Mr. Robert G. worked for Roland International which sold Ridge Manor Estates in the early 70s. He was recruited by Roland International right after he took the real estate license exam. They dined with potential recruits at the Governor’s Club in Fort Lauderdale and told them about the sales opportunities they offered. The headquarters for Roland International was in Miami near the corner of 79th Street and US 1.
“The industry was a lot of fun. I had three four hour shifts 5 days a week. The shifts were usually 10AM-2PM, 2PM-6PM and 7PM-10PM (for buyers out west),” said Robert.
Robert explained that excitement was the main tool used in sales calls.
“Before every shift there would be a meeting to get us all excited,” he said. There were teams for each shift. The team manager would conduct the 15 minute pep meeting prior to the shift.
A team consisted of 6 or 7 “phone freaks,” said Robert. Women in the front office conducted cold calls. These cold calls were actually leads that Roland International purchased from other developers like Deltona. If the women thought they had a potential buyer on the hook, they’d send in one of the salesmen. The salesman’s phone pitch was called “the front.” If a buyer indicated interest, they would mail out paperwork and information to them. A week later the salesman would call them back for what they called “the drive.” The drive was when they tried to close the sale.
“It was all about a story and all about excitement,” said Robert G. To sell Ridge Manor he explained that the story had to do with how close it was to the interstate and Tampa as well as the potential for growth.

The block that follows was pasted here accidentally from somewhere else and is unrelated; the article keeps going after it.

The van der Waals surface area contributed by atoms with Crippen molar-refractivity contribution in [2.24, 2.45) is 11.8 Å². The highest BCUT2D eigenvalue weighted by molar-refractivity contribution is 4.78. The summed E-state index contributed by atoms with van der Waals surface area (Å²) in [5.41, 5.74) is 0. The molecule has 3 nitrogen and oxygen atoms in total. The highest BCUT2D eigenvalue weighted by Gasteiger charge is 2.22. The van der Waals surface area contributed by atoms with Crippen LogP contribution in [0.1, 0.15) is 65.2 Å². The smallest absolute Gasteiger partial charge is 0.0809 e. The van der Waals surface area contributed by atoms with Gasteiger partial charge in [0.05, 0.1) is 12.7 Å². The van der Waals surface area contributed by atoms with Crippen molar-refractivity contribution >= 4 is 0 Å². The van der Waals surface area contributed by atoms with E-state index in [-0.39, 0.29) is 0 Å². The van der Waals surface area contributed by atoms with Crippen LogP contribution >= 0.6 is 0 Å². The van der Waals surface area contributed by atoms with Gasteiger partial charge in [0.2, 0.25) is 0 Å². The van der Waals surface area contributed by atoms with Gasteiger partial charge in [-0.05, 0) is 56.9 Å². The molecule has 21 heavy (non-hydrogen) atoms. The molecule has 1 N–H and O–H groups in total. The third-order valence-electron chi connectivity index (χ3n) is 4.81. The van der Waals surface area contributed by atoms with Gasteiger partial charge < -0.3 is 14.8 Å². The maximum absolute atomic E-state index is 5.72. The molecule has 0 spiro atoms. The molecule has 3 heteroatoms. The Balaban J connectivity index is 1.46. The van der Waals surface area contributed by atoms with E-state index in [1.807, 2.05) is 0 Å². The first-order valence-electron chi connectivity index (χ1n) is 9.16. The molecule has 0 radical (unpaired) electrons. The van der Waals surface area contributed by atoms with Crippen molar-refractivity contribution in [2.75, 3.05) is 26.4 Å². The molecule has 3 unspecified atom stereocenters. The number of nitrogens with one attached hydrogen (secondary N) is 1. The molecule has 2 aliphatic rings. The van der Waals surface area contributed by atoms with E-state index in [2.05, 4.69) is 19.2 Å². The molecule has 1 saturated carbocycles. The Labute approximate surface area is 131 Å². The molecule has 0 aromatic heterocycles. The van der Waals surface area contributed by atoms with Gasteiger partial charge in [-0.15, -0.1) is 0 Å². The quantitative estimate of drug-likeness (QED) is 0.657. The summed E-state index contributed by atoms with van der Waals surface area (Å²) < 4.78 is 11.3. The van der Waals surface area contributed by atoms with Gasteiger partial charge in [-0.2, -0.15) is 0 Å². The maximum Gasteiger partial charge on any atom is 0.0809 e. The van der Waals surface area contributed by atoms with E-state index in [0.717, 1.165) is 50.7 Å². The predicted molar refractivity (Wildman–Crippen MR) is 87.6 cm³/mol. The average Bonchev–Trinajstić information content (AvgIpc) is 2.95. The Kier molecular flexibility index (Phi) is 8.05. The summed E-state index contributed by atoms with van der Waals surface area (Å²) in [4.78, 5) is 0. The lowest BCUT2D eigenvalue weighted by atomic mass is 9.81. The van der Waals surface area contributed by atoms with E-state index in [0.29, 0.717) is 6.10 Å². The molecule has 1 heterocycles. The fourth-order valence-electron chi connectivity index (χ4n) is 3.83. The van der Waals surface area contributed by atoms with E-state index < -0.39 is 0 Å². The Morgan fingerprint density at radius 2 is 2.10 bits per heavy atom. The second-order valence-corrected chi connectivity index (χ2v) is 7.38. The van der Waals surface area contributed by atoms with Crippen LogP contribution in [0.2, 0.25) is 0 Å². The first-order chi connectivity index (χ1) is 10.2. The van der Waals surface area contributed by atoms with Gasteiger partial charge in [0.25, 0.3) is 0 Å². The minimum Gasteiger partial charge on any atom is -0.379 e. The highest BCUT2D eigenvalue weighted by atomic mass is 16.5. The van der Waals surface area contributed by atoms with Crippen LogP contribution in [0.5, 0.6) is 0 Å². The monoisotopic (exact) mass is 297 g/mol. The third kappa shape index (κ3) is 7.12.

The salesman would get $300 for selling a 1.25 acre parcel with 5 homesites for $4995. A buyer had to send in the first $50 downpayment to be considered sold. Robert said that 10 - 20% of buyers cancelled within a short period of time, and an amount was deducted from the salesman’s pay. There was also a lot of turnover, where buyers wouldn’t make payments and the property went back to Roland International.
After a successful sale a “loader” would call the buyer to sell them a larger parcel- usually over 10 acres. A loader was the heavy hitter salesman often with a lot of experience and talent.
In reaction to the swamp scandals of the 50’s and 60’s, where buyers were basically conned into purchasing swampland with no access, the state of Florida required developers to minimally provide road access and drainage for the properties they sold. That was the extent of infrastructure provided by Roland International.
Roland International, formed in 1969, then merged with a foreign for profit company under the same name in November 1971. They were active in Florida until 2004, when they failed to submit an annual report to the state.